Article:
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Tuesday, September 10, 2013

* Family Day at Harvest Time

A couple of years ago I was eager to start having family gatherings that my grand kids could take part in. Something more than just getting together for family dinners and birthdays; something centered around family, and what being a family means. I wanted to create a strong sense of belonging to one another, a knowledge of how we came to be together, and a knowledge of our unique history as a family.

You have to understand that I was starting all this from scratch. This was not a tradition passed down to me, though my family did have some pretty strong roots. I had a vague sense of what we should be as a whole, but I wasn’t exactly sure how to get there. I thought that if I could get us all together and involved in activities, tell them a little family history in a fun way, that would be a good starting place. So I began what I called Family Days, and the first one was at Harvest time. We now have Family Days that are centered around different themes through out the year. I am careful not to overload everyones busy schedules by taking into account family birthdays and not scheduling Family Days at busy times.
Our first Family Harvest Day was in 2009; and my two oldest grand kids were three years old. (read the About Me page for an explanation of my many grand kids under age five) I only invited the ladies and the kids of the family, the only man there was Papa who was needed as an assistant at times during the scarecrow construction. Our first Harvest Day we made scarecrows with the kids, and I served lunch that was made from family recipes. A bread recipe from my grandmother, a fruit salad recipe from my mother, and a chicken salad recipe that was mine. I used vintage table clothes and napkins. It all turned out great; the kids needed a lot of help of course at their age with the scarecrow building. We used real straw and they had more fun throwing it and playing in it than they did making the scarecrows. Boy oh boy did we have itchy kids afterwards! And I was vacuuming up straw bits that were in their hair and clothes that had fallen off in the house for days after. We use plastic store bags now to stuff the scarecrows, soooo much better!

Last year, 2010, we had Family Harvest Day again and it was wonderful! Actually, that is how this blog got started, because of all the request for pictures and recipes of the day. (again, read the About Me page to see what happened) We had all our family there this time ( men too), and a few friends with small children. Everyone was encouraged to dress for a day on the farm and to come with clothing they had chosen for their family’s scarecrow that they would be making.

Papa and I provided the inner support structure made days before, and the scarecrows head also made by me before hand. We also had a few other activities that day around the theme of Harvest, like a pumpkin toss, and pin the nose on the pumpkin. For the pumpkin toss I purchased three very small real pumpkins for them to use. The oldest kids were four then, so we keep the activities age appropriate and short.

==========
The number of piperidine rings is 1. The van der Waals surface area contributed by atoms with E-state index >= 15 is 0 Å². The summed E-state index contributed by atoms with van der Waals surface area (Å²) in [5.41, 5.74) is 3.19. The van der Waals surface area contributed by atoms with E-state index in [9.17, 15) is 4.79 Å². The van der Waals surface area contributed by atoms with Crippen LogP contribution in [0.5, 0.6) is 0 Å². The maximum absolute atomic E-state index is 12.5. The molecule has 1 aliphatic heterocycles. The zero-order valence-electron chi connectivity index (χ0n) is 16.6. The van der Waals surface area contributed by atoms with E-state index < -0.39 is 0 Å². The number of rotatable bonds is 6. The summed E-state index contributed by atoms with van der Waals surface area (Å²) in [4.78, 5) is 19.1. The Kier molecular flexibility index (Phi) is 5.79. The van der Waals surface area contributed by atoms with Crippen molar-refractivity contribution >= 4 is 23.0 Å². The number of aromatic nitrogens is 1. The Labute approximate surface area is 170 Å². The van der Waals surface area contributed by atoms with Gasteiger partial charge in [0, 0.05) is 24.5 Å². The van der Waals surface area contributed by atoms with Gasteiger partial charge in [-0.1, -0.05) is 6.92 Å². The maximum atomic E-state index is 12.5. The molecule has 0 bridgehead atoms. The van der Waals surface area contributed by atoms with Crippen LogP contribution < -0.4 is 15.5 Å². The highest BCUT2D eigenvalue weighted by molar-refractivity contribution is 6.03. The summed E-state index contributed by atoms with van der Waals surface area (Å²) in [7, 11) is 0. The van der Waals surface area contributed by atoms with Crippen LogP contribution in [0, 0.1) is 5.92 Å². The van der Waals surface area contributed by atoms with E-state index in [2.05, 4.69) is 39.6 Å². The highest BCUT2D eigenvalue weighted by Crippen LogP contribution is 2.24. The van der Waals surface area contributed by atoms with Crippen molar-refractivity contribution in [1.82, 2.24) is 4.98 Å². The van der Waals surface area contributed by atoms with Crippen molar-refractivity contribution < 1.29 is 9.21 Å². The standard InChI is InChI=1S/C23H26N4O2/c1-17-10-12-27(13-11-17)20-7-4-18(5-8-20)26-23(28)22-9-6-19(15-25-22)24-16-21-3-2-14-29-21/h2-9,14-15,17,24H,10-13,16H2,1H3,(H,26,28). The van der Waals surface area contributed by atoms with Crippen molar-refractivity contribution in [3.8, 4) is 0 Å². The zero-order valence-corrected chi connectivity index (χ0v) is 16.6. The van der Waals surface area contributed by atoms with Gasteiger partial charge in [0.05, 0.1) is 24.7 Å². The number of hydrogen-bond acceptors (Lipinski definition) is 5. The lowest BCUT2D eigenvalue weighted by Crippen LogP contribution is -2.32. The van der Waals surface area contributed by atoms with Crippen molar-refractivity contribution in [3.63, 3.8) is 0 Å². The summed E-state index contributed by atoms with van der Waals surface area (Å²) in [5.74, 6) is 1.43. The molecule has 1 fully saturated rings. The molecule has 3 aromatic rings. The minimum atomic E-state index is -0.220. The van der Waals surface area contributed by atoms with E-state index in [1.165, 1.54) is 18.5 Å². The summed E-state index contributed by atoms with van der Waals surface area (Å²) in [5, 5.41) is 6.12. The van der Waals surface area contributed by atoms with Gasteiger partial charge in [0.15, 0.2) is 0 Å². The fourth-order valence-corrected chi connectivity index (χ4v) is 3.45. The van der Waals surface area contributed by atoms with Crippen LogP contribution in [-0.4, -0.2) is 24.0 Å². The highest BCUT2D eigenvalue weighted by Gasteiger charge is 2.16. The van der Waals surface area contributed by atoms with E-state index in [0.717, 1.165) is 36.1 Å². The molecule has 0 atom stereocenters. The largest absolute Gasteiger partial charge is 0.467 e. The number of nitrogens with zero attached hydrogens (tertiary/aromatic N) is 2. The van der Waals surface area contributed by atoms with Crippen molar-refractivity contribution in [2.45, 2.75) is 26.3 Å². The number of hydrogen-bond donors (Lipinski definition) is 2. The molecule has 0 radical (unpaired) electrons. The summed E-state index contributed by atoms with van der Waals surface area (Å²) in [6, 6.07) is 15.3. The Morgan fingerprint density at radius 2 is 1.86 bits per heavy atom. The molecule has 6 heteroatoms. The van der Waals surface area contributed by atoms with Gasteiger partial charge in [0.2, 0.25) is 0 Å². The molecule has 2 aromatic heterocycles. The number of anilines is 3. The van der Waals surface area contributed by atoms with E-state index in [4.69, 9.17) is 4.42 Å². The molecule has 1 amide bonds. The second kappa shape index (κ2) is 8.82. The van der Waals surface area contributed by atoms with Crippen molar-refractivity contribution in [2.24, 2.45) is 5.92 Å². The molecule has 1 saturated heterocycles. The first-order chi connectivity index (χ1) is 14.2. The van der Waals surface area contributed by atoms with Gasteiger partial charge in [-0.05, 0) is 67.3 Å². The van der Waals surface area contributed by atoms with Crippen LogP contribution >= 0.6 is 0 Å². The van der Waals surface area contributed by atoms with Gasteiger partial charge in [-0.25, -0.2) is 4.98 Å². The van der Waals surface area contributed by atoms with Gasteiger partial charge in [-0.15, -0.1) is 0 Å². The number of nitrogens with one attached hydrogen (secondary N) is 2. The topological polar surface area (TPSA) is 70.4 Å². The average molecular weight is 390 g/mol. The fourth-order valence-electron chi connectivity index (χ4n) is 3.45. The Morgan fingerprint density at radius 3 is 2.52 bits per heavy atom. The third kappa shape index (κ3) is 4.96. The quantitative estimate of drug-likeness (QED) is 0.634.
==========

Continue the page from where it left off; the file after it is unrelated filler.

The ‘pin the nose on the pumpkin’ game was made from poster board and construction paper with two sided tape on the back of paper triangles for the nose. We used bandanas as a blind fold for this game.

The food for Family Harvest Day 2011 was all cooked by me, also a ‘down on the farm at harvest time’ menu. I chose Chicken Salad again because it is mostly enjoyed by everyone, kids too, and can be made ahead of time. I roasted root vegetables like sweet potatoes, carrots, and included green beans. I made Irish Soda Bread served with home made honey butter. Dessert was dutch apple pie baked and served in half pint Mason jars.  I also had a pitcher of buttermilk and a Shoo Fly Pie for everyone to sample, if I could get them to!

I like to use and have ‘real’ things instead of artificial, but I am also very conservative with money, you know, frugal, tightwad, penny pincher? So, I did buy artificial decorative items to go with the harvest theme, and you can be sure I saved them to use again this year. I gave in though on using real pumpkins because I thought I would later make pumpkin pies from them. That’s another story for another day. At our second Harvest Day, because the amount of people attending was beyond what we had for ‘real’ service items, we used disposable plates, cups, etc.

the 'scare' security crew reporting for duty

My plans for future Family Harvest Days include having enough flatware to go around, and hopefully at least most of the plates and drinking glasses needed. It can be stored and used over and over for any family day gatherings we have. I have purchased some flatware at a thrift store already, and now I’m trying to decide if I want to have ceramic plates, enamelware plates or use pie pans instead of plates. I will probably use..... guess what; Mason jars, for drinks! The fun thing about the theme of Harvest is that nothing has to match giving it an even more down on the farm feel, and can be as serviceable as a pie pan for a plate. I am sticking with a down on the farm feel of everything I do for the day. I want it to be a fun experience for all; something that takes attendees out of their usual status quo and brings the farm life to them.

Currently I am planning this year’s menu, games and activities, and looking for a location because my place is way too small. I have sent out the first of several e-mails to everyone attending with the expected date of Family Harvest Day, and to remind them to save their plastic grocery bags to stuff the scarecrows with. It takes a LOT of plastic bags! I am expecting more than 50 people to attend this year! 

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